Katter calls for change as white hot anger rages

Dec 29, 2022

Katter calls for change as white hot anger rages

Dec 29, 2022

The Queensland Youth Justice Minister must immediately commit to a radical overhaul of the State’s youth justice system if she is to retain her position and any semblance of respect from the community, Katter’s Australian Party Leader and Traeger MP Robbie Katter has said.


Speaking following the tragic Boxing Day murder of Brisbane mother Emma Lovell, allegedly by teen criminals who were out on bail, Mr Katter said the Queensland public would not tolerant a continuation of Labor’s “nothing to see here” approach.


He said there was white hot anger in relation to youth crime across Queensland, including in the regions.


“The horrific murder of Mrs Lovell in her own home has manifest the desperate and growing need to provide the public with leadership and real change,” Mr Katter said.

“The Premier told the public last election that she would keep us safe, and she has failed miserably in this regard and is now confronting an angry Queensland seeking safety in their home.


“This is her and the Youth Justice Minister’s final opportunity to turn this around.

“The Youth Justice Minister has claimed any criticism levelled at her over this is playing politics with the situation; what could be a more offensive response to the memory of Emma Lovell than more obfuscating around the issue rather than boldly addressing it with new direction?”


Mr Katter said the LNP Opposition was also failing to put forward decent solutions.

“It is disappointing that the only alternate view being offered by the Opposition is making breach of bail an offence because we have to get a lot tougher and effective than that; that is the ‘band-aid on the bullet wound’ sort of stuff,” he said.

“Breach of bail as an offence will only feed into the current and inadequate system that is no better than revolving door – perpetuating this and the the existing options of short stints in bail houses is putting your head in the sand, at best.”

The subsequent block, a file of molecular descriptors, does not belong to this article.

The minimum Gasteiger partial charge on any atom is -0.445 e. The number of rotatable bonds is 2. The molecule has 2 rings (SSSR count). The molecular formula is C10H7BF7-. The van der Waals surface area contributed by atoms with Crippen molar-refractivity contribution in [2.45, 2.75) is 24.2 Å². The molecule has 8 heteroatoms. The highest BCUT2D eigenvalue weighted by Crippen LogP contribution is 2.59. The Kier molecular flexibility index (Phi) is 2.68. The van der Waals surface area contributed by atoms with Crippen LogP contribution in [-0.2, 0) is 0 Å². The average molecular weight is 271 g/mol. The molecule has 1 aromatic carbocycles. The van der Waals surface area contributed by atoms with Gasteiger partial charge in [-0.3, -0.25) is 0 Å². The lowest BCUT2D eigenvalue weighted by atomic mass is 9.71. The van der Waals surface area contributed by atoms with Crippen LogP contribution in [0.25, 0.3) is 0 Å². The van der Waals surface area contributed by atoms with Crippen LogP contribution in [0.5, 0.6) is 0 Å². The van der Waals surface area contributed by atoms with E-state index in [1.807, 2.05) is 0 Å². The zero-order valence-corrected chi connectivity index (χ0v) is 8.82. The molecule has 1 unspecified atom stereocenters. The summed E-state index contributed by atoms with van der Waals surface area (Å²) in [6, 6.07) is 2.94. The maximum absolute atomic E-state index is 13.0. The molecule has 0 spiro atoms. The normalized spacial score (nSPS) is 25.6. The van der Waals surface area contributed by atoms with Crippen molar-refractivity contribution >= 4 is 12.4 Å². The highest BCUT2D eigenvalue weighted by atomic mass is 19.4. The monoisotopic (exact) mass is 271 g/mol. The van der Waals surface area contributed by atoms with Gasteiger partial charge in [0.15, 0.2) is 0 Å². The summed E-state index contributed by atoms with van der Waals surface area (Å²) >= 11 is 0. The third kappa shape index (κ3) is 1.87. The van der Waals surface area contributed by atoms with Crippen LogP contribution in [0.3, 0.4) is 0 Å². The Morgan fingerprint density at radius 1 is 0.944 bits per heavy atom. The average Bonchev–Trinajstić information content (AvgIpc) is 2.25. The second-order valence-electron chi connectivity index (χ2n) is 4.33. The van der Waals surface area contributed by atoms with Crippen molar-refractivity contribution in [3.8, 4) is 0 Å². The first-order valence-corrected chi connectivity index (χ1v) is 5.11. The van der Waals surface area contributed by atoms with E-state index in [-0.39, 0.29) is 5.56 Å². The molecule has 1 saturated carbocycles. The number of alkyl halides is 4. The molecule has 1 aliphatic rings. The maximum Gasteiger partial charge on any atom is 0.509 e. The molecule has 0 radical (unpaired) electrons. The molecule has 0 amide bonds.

The KAP is pushing for radical change in relation to the Youth Justice Act.

“Firstly, we need adult crimes to be accompanied by adult times – this includes rape, any offence that results in the death or grievous bodily harm of a person or any offence carries a penalty of life imprisonment.


“In these cases, the youth offender must stand trial as an adult and have the soft landings they consistently get access to removed.


“For those who are tried under the Youth Justice Act (YJA) for the remaining offences, they need to be dealt longer and harsher sentences, especially if they are recidivist offenders.

“These harsher laws under the YJA needs to be coupled with Relocation Sentencing, which is an alternative to detention, and is remote, long-term and must be designed to be highly rehabilitative.

“Paradoxically, access to this sentencing model may well represents the best opportunity for most of these kids to ever reform.

“We are calling on the Premier to pull her Youth Justice Minister in and implement these much-needed changes.


“If the current Youth Justice Minister cannot do this, she needs to be immediately replaced with someone who will.


The KAP is calling for the Palaszczuk Labor Government to:


1.Establish harsher and longer sentences under the Youth Justice Act, including: amendments to include an automatic presumption that any youth offender charged with the offence of rape, OR any offence that results in the death or grievous bodily harm of another human being, OR carries a penalty of life imprisonment, must stand trial as an adult; mandatory sentencing for youth offenders convicted of an offence of unlawful use of motor vehicle, burglary and enter premises’ and for cumulative sentences for recidivist offenders to be mandatory.


2.Fund a trial of the KAP’s Relocation Sentencing policy proposal as an alternative to traditional juvenile detention, which would see recidivist youth offenders ordered by courts to serve long-term sentences in highly rehabilitative environments that are strategically situated in remote, on-country locations (such as cattle stations);


3.Investigate the need for greater legal protections for people who, through no fault of their own, find they have to defend themselves, their family or their property from being targeted by criminals (including juveniles).